Thursday, July 17, 2008

Traditional Family Values

A few different episodes over the past week have me wondering if the term “Traditional Family Values” is applicable any more. You hear it batted about during political campaigns and whenever someone is making a decision that might portray them in a less than favorable light.

The Fond du Lac County Board this week tabled a decision on whether or not to support a diversity initiative’s statement of principles. It was done for a couple of reasons, one of which had to do with objections to the term “sexual orientation” in the statement. It was implied that there might be a hidden agenda and some supervisors said outright that they wouldn’t condone gay, lesbian, and bisexual and transgender lifestyles.

Actually the initiative was started as a way of attracting more talent as the County faces an aging workforce. It was felt if the community were more welcoming it would attract a diversity of talent. County Executive Al Buechel says the statement was also designed to be an umbrella that would cover everyone.

Supervisor Jim Kiser objected to the statement saying he’d run for office on a platform that supports “Traditional Family Values.” I have no problem with that. What I do question is just what is considered a “traditional family” these days. With more than half of marriages ending in divorce and a growing number of single-parent households the “traditional family” is in danger of being redefined. Not to mention how are “values” seem to be evolving as well.

I attended the Democratic Party’s campaign headquarters kickoff in Fond du Lac last Sunday and heard a lot about families. Not surprisingly the typical family is struggling to handle rising expenses for gasoline, education, health care, etc. Plus or minus campaign rhetoric there are some truths in what is being said. Though I was there to cover it as a news event, I have to admit it also provoked some thinking.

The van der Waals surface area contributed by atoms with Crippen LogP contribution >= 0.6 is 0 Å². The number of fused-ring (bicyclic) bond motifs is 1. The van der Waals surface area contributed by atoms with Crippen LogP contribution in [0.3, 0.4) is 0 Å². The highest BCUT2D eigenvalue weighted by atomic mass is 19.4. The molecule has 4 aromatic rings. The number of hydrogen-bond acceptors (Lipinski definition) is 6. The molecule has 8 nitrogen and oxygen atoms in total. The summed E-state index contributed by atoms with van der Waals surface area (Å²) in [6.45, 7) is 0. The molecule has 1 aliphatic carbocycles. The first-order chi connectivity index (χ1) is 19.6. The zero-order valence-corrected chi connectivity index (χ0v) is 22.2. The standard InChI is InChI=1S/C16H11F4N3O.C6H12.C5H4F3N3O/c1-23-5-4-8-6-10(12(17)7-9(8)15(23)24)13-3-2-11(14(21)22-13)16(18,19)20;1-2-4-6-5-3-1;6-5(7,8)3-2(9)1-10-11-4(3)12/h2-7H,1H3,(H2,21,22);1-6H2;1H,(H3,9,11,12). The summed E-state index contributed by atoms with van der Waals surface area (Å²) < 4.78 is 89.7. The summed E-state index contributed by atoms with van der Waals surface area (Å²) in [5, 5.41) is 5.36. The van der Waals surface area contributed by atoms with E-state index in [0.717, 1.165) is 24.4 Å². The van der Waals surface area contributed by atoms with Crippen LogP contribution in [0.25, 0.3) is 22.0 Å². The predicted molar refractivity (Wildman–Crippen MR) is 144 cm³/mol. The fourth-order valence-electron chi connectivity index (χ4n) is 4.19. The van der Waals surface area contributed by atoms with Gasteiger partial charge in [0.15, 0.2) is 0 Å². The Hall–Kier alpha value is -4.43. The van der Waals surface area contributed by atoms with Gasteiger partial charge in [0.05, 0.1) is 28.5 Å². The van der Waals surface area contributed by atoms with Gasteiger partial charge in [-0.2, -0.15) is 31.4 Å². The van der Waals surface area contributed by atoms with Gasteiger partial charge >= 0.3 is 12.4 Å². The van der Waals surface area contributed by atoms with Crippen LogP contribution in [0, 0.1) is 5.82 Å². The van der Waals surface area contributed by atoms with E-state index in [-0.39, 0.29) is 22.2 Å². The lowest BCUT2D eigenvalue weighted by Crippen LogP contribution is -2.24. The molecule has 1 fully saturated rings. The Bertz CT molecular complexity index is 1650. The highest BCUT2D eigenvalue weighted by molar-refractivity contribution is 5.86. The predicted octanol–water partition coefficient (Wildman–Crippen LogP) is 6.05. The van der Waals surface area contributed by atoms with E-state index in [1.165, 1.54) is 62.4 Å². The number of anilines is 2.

Lastly one of my favorite non-traditional family’s is making too much news these days. Can’t the Green Bay Packers and Brett Favre get along? Yeah I know professional football is a business, but nobody is coming away a winner in this struggle. I’ve always considered the Packers more than just a football team, maybe part of the family. It’s the worst case of public sibling-like rivalry I’ve ever seen. Please make it go away!


Anonymous said...

My take on this issue is that some felt that this "initiative" was little more than a foundation for later "affirmative action" style resolutions. Kiser mentioned about construction companies sometimes being required to take subcontractors who are mamaged by minorities or women (which is true; they are called Disadvantaged Business Entities, and there usually is a quota of DBE contractors associated with a construction job.)

Moreover, Goldsmith implied at the meeting that other measures would follow should the initiative pass the county board. She did not get into details, though.

I personally am against affirmative action policies. I do not believe that employment opportunites should be given based on race, religion, gender, or sexuality. Jobs should be awarded to people based on the skill level and competence of the candidates seeking the position.

Anonymous said...

The "initiative" has proven to be a major mistake in Milwaukee. What happens when one-hundred imaginary/fake charges are made. There is a huge group of people who live on/ or try to live on settlements for "bias". What a disaster this will be. "Cause followers" with another "policy tool" to pervert the court systems.